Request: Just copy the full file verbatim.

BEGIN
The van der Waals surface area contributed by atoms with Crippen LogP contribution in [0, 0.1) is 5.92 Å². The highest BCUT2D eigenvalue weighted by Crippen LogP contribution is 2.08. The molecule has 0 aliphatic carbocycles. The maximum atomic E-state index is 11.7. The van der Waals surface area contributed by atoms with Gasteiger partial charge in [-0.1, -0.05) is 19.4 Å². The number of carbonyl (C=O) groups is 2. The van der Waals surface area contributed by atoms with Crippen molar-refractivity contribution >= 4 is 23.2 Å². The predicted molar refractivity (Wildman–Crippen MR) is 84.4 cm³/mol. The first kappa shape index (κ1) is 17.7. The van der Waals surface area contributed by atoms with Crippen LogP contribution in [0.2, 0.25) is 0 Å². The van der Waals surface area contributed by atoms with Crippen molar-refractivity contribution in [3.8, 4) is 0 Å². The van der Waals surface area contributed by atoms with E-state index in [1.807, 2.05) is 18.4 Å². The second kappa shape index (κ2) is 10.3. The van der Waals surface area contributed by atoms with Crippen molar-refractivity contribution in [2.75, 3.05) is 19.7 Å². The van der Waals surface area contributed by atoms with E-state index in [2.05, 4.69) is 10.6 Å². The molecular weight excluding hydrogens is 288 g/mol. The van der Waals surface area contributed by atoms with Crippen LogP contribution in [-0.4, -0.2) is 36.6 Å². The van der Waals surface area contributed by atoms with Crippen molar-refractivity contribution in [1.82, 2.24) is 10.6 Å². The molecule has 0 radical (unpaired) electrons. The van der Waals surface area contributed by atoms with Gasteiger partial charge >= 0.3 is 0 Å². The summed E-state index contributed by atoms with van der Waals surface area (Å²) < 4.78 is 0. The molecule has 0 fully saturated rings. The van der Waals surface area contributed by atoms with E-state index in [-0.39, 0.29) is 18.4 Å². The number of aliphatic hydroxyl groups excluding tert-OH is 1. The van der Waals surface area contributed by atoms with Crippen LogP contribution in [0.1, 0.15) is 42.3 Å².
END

The van der Waals surface area contributed by atoms with Crippen LogP contribution in [0, 0.1) is 5.92 Å². The highest BCUT2D eigenvalue weighted by Crippen LogP contribution is 2.08. The molecule has 0 aliphatic carbocycles. The maximum atomic E-state index is 11.7. The van der Waals surface area contributed by atoms with Gasteiger partial charge in [-0.1, -0.05) is 19.4 Å². The number of carbonyl (C=O) groups is 2. The van der Waals surface area contributed by atoms with Crippen molar-refractivity contribution >= 4 is 23.2 Å². The predicted molar refractivity (Wildman–Crippen MR) is 84.4 cm³/mol. The first kappa shape index (κ1) is 17.7. The van der Waals surface area contributed by atoms with Crippen LogP contribution in [0.2, 0.25) is 0 Å². The van der Waals surface area contributed by atoms with Crippen molar-refractivity contribution in [3.8, 4) is 0 Å². The van der Waals surface area contributed by atoms with E-state index in [1.807, 2.05) is 18.4 Å². The second kappa shape index (κ2) is 10.3. The van der Waals surface area contributed by atoms with Crippen molar-refractivity contribution in [2.75, 3.05) is 19.7 Å². The van der Waals surface area contributed by atoms with E-state index in [2.05, 4.69) is 10.6 Å². The molecular weight excluding hydrogens is 288 g/mol. The van der Waals surface area contributed by atoms with Crippen LogP contribution in [-0.4, -0.2) is 36.6 Å². The van der Waals surface area contributed by atoms with Crippen molar-refractivity contribution in [1.82, 2.24) is 10.6 Å². The molecule has 0 radical (unpaired) electrons. The van der Waals surface area contributed by atoms with Gasteiger partial charge >= 0.3 is 0 Å². The summed E-state index contributed by atoms with van der Waals surface area (Å²) < 4.78 is 0. The molecule has 0 fully saturated rings. The van der Waals surface area contributed by atoms with E-state index in [-0.39, 0.29) is 18.4 Å². The number of aliphatic hydroxyl groups excluding tert-OH is 1. The van der Waals surface area contributed by atoms with Crippen LogP contribution in [0.1, 0.15) is 42.3 Å².